Normal clock frequency may be written into a register by a software routine processed by the processing unit and the stored value is read by the interrupt responsive circuit. Software may also store an indication of the reduced frequency in a register. The interrupt responsive circuit may be enabled to cause a first step in frequency responsive to a first interrupt acknowledge signal, a second step, if required, in response to a second interrupt acknowledge signal and a third step, if required, in response to a delayed interrupt acknowledge signal. Preferably, the system generates a first system clock and a second system clock of twice the frequency of the first system clock. The clock control circuit synchronizes frequency switching of the clock to a current first clock signal, a current second clock signal, and a new second clock signal.
The foregoing and other objects, features and advantages of the invention will be apparent from the following more particular description of a preferred embodiment of the invention, as illustrated in the accompanying drawings in which like reference characters refer to the same parts throughout the different views.
FIG. 1 is a perspective view of a laptop computer including a stylus as an input device.
FIG. 2 is a system block diagram of the electronics of the computer of FIG. 1.
FIG. 3 is a schematic overview of the software implementing the present invention.
FIG. 4 is a block diagram of the system clock control circuit of FIG. 2.
FIG. 5 is a flow chart of the BIOS software wait loop and BIOS speedup routines of FIG. 3.
FIG. 6 is a schematic illustration of the clock MUX control of FIG. 4.
FIG. 7 is a timing chart indicating response of the circuit of FIG. 6 to an interrupt acknowledge cycle.
FIG. 8 is a logic diagram of the frequency and phase decoder of FIG. 6.
FIG. 9 is a schematic of the frequency register and synchronizer of FIG. 6 and the clock multiplexer of FIG. 4.
FIG. 10A is a timing chart illustrating the slowdown from 16 MHz to 8 MHz and FIG. 10B is a timing chart of speedup from 8 MHz to 16 MHz.
A portable, laptop computer embodying the present invention is illustrated in FIG. 1. The housing 12 has overall dimensions of less than 12"×12"×1.5". The housing encloses the full microprocessor-based computer system as well as a hard disk drive. User interface is by means of a liquid crystal display 14 and a stylus 16. Position of the stylus relative to the display is sensed by a tansparent template over the display. A port is also provided for coupling a keyboard to the system (not shown). The system may be powered from a wall outlet or from a set of four rechargeable C sized NiCad cells, each rated at approximately 1.5 volts so that the set has a maximum voltage of 5.7 to 6.5 volts which is clamped to 5.5 volts. The batteries weigh approximately 1 pound and the overall weight of the system, including the battery, is about 5 pounds.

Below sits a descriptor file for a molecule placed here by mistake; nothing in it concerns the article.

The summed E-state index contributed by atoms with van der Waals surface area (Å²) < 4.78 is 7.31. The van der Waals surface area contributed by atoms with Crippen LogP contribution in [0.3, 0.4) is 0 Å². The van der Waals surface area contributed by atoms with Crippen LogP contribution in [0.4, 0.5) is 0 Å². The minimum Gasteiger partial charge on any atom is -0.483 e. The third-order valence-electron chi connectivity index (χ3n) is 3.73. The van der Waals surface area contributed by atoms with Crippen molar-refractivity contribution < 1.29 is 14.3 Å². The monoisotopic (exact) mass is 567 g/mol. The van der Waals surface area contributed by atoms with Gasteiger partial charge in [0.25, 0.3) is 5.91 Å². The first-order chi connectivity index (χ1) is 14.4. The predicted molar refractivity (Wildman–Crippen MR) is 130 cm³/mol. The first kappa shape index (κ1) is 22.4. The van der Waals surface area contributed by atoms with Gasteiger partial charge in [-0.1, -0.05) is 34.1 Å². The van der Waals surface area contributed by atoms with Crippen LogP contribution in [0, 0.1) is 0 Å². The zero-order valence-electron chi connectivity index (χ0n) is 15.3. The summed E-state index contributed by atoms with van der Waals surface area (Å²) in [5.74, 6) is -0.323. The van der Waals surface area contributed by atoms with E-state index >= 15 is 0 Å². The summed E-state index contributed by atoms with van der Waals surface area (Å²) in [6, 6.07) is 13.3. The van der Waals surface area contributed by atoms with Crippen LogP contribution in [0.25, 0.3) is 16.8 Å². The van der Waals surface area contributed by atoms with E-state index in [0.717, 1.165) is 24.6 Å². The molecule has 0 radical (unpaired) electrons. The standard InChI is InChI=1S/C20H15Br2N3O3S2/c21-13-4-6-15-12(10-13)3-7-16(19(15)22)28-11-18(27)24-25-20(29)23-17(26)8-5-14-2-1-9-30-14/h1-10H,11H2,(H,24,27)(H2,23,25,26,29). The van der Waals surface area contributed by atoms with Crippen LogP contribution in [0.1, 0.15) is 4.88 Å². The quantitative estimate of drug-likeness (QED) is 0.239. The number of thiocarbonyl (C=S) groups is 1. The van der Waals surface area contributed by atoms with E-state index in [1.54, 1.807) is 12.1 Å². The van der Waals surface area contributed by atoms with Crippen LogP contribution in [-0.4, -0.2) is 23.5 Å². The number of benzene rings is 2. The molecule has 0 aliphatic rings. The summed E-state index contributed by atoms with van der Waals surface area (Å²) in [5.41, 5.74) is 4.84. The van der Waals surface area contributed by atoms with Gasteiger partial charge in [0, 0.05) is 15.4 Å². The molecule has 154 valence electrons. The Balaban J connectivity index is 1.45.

A system block diagram is presented in FIG. 2. The central processing unit (CPU) 18 is preferably a model 80386SX microprocessor provided by Intel Corporation. The CPU 18 communicates with other elements of the system through a bus adapter 20 which may be a western digital chipset including model numbers WD6000, WD6010, WD6020 and WD6036. The bus adapter includes bus arbitration circuitry, an interrupt controller and a direct memory access (DMA) controller. Through the system bus adapter 20, the CPU communicates with a system memory 22, a BIOS programmable read only memory (PROM) 21, a serial/parallel communications controller 23, and a system bus 24. Positioned on the system bus 24 is a system clock control 26. As will be discussed below, the clock control 26 receives a 64 MHz clock signal from a clock source 28 and generates clock signals CLK and CLK2, CLK2 being twice the frequency of CLK. In accordance with the present invention, CLK2 may be set at any of the frequencies of 4 MHz, 8 MHz, 16 MHz and 32 MHz.
Also positioned on the bus 24 is a digital signal processor (DSP) subsystem 30, a video graphics adapter (VGA) 46 and a system bus interface 32. The system bus interface allows communications to a small computer system interface (SCSI) device 34, the hard memory disk 36, and a user interface 38. The SCSI device may, for example, allow an external memory disk drive to be coupled to the system. The user interface 38 provides an interface to the display electronics 40, the stylus tablet 42, and any keyboard 44 coupled to the system. The display is shared, through the user interface 38, with the video graphics adapter 46. All components are powered by a power supply 47 which includes batteries.